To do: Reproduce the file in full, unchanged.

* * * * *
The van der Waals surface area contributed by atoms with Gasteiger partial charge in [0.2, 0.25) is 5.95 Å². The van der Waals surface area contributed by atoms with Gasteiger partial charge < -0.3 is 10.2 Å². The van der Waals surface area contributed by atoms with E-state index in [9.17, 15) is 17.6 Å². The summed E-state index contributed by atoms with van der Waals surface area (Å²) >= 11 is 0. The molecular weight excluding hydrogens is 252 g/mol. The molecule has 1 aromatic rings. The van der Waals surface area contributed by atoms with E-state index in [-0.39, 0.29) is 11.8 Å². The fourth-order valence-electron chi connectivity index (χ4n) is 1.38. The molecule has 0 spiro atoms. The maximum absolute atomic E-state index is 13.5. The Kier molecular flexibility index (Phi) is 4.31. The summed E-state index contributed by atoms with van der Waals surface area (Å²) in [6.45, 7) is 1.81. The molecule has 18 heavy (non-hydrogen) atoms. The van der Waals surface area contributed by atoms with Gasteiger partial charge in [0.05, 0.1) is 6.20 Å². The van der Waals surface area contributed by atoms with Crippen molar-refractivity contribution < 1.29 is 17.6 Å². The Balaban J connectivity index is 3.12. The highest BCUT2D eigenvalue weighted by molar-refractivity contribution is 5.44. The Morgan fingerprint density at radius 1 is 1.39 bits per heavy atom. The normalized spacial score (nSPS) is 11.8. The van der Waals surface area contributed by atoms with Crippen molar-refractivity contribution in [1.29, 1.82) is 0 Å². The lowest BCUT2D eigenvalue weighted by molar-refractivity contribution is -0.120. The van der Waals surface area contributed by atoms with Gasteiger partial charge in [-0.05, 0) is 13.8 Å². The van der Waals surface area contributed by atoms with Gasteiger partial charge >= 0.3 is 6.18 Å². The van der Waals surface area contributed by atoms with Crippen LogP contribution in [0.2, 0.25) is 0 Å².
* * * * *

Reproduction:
The van der Waals surface area contributed by atoms with Gasteiger partial charge in [0.2, 0.25) is 5.95 Å². The van der Waals surface area contributed by atoms with Gasteiger partial charge < -0.3 is 10.2 Å². The van der Waals surface area contributed by atoms with E-state index in [9.17, 15) is 17.6 Å². The summed E-state index contributed by atoms with van der Waals surface area (Å²) >= 11 is 0. The molecular weight excluding hydrogens is 252 g/mol. The molecule has 1 aromatic rings. The van der Waals surface area contributed by atoms with E-state index in [-0.39, 0.29) is 11.8 Å². The fourth-order valence-electron chi connectivity index (χ4n) is 1.38. The molecule has 0 spiro atoms. The maximum absolute atomic E-state index is 13.5. The Kier molecular flexibility index (Phi) is 4.31. The summed E-state index contributed by atoms with van der Waals surface area (Å²) in [6.45, 7) is 1.81. The molecule has 18 heavy (non-hydrogen) atoms. The van der Waals surface area contributed by atoms with Gasteiger partial charge in [0.05, 0.1) is 6.20 Å². The van der Waals surface area contributed by atoms with Crippen molar-refractivity contribution < 1.29 is 17.6 Å². The Balaban J connectivity index is 3.12. The highest BCUT2D eigenvalue weighted by molar-refractivity contribution is 5.44. The Morgan fingerprint density at radius 1 is 1.39 bits per heavy atom. The normalized spacial score (nSPS) is 11.8. The van der Waals surface area contributed by atoms with Crippen molar-refractivity contribution in [1.29, 1.82) is 0 Å². The lowest BCUT2D eigenvalue weighted by molar-refractivity contribution is -0.120. The van der Waals surface area contributed by atoms with Gasteiger partial charge in [-0.05, 0) is 13.8 Å². The van der Waals surface area contributed by atoms with Gasteiger partial charge >= 0.3 is 6.18 Å². The van der Waals surface area contributed by atoms with Crippen LogP contribution in [0.2, 0.25) is 0 Å².